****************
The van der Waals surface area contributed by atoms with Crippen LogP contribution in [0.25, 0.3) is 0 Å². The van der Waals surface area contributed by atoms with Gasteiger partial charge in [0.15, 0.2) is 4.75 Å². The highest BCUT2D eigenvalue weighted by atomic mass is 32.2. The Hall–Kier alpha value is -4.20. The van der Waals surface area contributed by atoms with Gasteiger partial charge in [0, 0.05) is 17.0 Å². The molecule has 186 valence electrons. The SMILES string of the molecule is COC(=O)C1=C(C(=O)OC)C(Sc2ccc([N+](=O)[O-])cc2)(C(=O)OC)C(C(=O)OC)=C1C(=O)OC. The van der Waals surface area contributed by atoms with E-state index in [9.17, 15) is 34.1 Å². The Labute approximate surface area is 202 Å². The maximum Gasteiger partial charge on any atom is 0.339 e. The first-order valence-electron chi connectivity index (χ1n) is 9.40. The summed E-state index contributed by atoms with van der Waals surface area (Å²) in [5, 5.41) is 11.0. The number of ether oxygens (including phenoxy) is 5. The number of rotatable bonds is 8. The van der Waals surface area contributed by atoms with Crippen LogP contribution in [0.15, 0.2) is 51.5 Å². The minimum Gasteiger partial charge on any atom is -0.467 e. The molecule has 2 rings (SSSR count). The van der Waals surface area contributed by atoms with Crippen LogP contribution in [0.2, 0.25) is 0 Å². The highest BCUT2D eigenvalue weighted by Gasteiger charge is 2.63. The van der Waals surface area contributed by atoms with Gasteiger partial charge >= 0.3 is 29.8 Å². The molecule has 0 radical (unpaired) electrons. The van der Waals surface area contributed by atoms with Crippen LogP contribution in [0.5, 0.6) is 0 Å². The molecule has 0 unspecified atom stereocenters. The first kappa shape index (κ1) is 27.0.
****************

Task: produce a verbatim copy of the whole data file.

The van der Waals surface area contributed by atoms with Crippen LogP contribution in [0.25, 0.3) is 0 Å². The van der Waals surface area contributed by atoms with Gasteiger partial charge in [0.15, 0.2) is 4.75 Å². The highest BCUT2D eigenvalue weighted by atomic mass is 32.2. The Hall–Kier alpha value is -4.20. The van der Waals surface area contributed by atoms with Gasteiger partial charge in [0, 0.05) is 17.0 Å². The molecule has 186 valence electrons. The SMILES string of the molecule is COC(=O)C1=C(C(=O)OC)C(Sc2ccc([N+](=O)[O-])cc2)(C(=O)OC)C(C(=O)OC)=C1C(=O)OC. The van der Waals surface area contributed by atoms with E-state index in [9.17, 15) is 34.1 Å². The Labute approximate surface area is 202 Å². The maximum Gasteiger partial charge on any atom is 0.339 e. The first-order valence-electron chi connectivity index (χ1n) is 9.40. The summed E-state index contributed by atoms with van der Waals surface area (Å²) in [5, 5.41) is 11.0. The number of ether oxygens (including phenoxy) is 5. The number of rotatable bonds is 8. The van der Waals surface area contributed by atoms with Crippen LogP contribution in [0.15, 0.2) is 51.5 Å². The minimum Gasteiger partial charge on any atom is -0.467 e. The molecule has 2 rings (SSSR count). The van der Waals surface area contributed by atoms with Crippen LogP contribution in [0.2, 0.25) is 0 Å². The highest BCUT2D eigenvalue weighted by Gasteiger charge is 2.63. The van der Waals surface area contributed by atoms with Gasteiger partial charge >= 0.3 is 29.8 Å². The molecule has 0 radical (unpaired) electrons. The van der Waals surface area contributed by atoms with Crippen LogP contribution in [0.5, 0.6) is 0 Å². The molecule has 0 unspecified atom stereocenters. The first kappa shape index (κ1) is 27.0.